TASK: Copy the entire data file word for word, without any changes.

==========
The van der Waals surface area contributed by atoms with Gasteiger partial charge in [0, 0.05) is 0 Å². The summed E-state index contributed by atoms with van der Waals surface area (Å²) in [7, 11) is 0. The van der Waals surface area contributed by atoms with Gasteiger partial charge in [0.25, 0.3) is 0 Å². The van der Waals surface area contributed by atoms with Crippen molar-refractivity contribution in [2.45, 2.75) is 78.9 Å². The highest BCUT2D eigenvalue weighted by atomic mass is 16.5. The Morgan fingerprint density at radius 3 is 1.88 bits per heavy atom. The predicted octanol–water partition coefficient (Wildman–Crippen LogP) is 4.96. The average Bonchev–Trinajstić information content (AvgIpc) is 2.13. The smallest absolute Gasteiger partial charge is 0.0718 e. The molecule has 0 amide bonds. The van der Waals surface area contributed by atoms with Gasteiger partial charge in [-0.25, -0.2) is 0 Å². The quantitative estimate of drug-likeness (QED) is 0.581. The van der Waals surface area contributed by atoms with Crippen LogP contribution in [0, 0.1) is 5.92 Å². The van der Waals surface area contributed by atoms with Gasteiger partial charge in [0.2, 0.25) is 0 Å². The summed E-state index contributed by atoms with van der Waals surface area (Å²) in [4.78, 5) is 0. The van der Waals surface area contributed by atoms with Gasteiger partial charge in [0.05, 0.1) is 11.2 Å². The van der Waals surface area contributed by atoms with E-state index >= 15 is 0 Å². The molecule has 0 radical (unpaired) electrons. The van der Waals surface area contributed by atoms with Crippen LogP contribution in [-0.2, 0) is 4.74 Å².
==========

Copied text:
The van der Waals surface area contributed by atoms with Gasteiger partial charge in [0, 0.05) is 0 Å². The summed E-state index contributed by atoms with van der Waals surface area (Å²) in [7, 11) is 0. The van der Waals surface area contributed by atoms with Gasteiger partial charge in [0.25, 0.3) is 0 Å². The van der Waals surface area contributed by atoms with Crippen molar-refractivity contribution in [2.45, 2.75) is 78.9 Å². The highest BCUT2D eigenvalue weighted by atomic mass is 16.5. The Morgan fingerprint density at radius 3 is 1.88 bits per heavy atom. The predicted octanol–water partition coefficient (Wildman–Crippen LogP) is 4.96. The average Bonchev–Trinajstić information content (AvgIpc) is 2.13. The smallest absolute Gasteiger partial charge is 0.0718 e. The molecule has 0 amide bonds. The van der Waals surface area contributed by atoms with Gasteiger partial charge in [-0.25, -0.2) is 0 Å². The quantitative estimate of drug-likeness (QED) is 0.581. The van der Waals surface area contributed by atoms with Crippen LogP contribution in [0, 0.1) is 5.92 Å². The van der Waals surface area contributed by atoms with Gasteiger partial charge in [0.2, 0.25) is 0 Å². The summed E-state index contributed by atoms with van der Waals surface area (Å²) in [4.78, 5) is 0. The van der Waals surface area contributed by atoms with Gasteiger partial charge in [0.05, 0.1) is 11.2 Å². The van der Waals surface area contributed by atoms with E-state index >= 15 is 0 Å². The molecule has 0 radical (unpaired) electrons. The van der Waals surface area contributed by atoms with Crippen LogP contribution in [-0.2, 0) is 4.74 Å².